PORT ISABEL — From facility renovations and parking lot upgrades to new tennis courts and an aquatic center, many areas of this school district’s campuses may be revamped in the near future.

However, it’s up to the voters to decide this upcoming election on Nov. 2 whether they’re in favor or against the proposed projects.

The Point Isabel Independent School District will have a bond election for three bond propositions that total $42,500,000.

On the ballot, voters will vote on each proposition separately.

According to school district officials, there will not be a tax rate increase to fund these proposed projects.

The school district’s tax rate is $1.009 per each $100 of property value.

“With the bond election, we’re going to stay at $1.009,” Point Isabel ISD Chief Financial Officer Christy Gonzalez said. “In Cameron County, Point Isabel ISD has the lowest tax rate. Also, the lowest tax rate among all 37 districts in the Region One Education Service Center area.”

According to Gonzalez, the bonds will be paid from local property taxes specifically designated to pay bonds, which is the interest and sinking (I&S) tax rate.

Gonzalez explained that there will be no tax rate increase necessary to pay for the bonds because current tax rate levels will be sufficient to service current debt, as well as the new bond debt payments.

“Funds collected through I&S taxes are net to the district, not recaptured by the state,” she added.

Proposition A

Proposition A would cost $26,965,000.

The first proposition touches on proposed improvements for all of the school district’s campuses. The school district has four campuses, approximately 1,950 students and more than 340 employees.

Proposed improvements for the school district’s elementary schools include — playground canopies for heat protection, an outdoor multi-purpose learning center, walking trails, restroom upgrades and science lab upgrades.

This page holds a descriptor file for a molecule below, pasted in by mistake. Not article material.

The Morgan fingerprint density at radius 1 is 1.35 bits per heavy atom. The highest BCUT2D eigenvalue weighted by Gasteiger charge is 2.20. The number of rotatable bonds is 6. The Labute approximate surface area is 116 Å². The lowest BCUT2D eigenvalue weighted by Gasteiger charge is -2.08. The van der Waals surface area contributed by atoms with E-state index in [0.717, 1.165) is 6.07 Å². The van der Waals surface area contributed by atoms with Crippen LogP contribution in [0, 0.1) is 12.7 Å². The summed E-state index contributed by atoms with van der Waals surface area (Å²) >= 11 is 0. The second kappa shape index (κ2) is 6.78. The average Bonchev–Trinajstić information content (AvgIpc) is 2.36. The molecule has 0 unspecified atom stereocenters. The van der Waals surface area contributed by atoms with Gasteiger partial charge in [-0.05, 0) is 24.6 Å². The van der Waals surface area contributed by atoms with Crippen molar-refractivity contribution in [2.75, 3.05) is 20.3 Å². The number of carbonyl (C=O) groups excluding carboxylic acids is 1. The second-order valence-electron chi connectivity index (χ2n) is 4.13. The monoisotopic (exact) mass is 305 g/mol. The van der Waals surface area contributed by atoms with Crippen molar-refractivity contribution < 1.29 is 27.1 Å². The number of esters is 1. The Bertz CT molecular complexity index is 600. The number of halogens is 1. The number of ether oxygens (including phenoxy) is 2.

“The bond election would provide Derry Elementary with an updated ADA compliant playground with brand new canopies over them to protect children from the sun and brand new basketball courts where the little ones will be able to play to their heart’s content in a fun and safe space,” Derry Elementary Principal Sonia Harry said.

Proposed improvements for the school district’s junior high school include — walking trails, an outdoor multi-purpose learning facility, science lab upgrades, locker room upgrades, outdoor fencing for safety and security, parking lot upgrades and gym renovation to create a multi-purpose auditorium.

Some proposed improvements for the school district’s high school include — auditorium upgrades for fine arts and other school and community activities, science lab upgrades, band hall upgrades and a career and technology wing for courses, such as welding, robotics, culinary arts, engineering and cyber security.

Additional improvements include — artificial turf for softball and baseball fields, new tennis courts that are enclosed and UIL competition compliant. The new tennis court will also have a seating area with canopies.

Proposition B

The second proposition would cost $3,035,000.

Improvements made in Proposition B include — artificial turf for the school district’s football field, a football scoreboard, fencing and additional seating.

Proposition C

The final proposition would cost $12,500,000.

Proposition C includes the addition of an aquatic center with bleachers, lockers and other amenities.

According to Gonzalez, students at Garriga and Derry Elementary Schools will be provided with swimming lessons throughout the school year.

Students at the junior high and high school would continue practicing to compete at UIL swim competitions.

Gonzalez added that the community would have access to the aquatic center for swimming lessons or recreational use before or after school.

History of bond proposals

On Aug. 16, the school board unanimously approved holding a Nov. 2 election that will have the bond election on the ballot.

According to Superintendent of Schools Teri A. Capistran, the district began evaluating the needs of its campuses and identified the most critical areas of improvement last year.

This summer, the school district created a bond committee that consisted of community members from the Laguna Madre area.

“The committee evaluated the areas in need and agreed with all of our recommendations to move forward in having a bond election this coming November,” Capistran said. “All of this, without an increase to our tax rate.”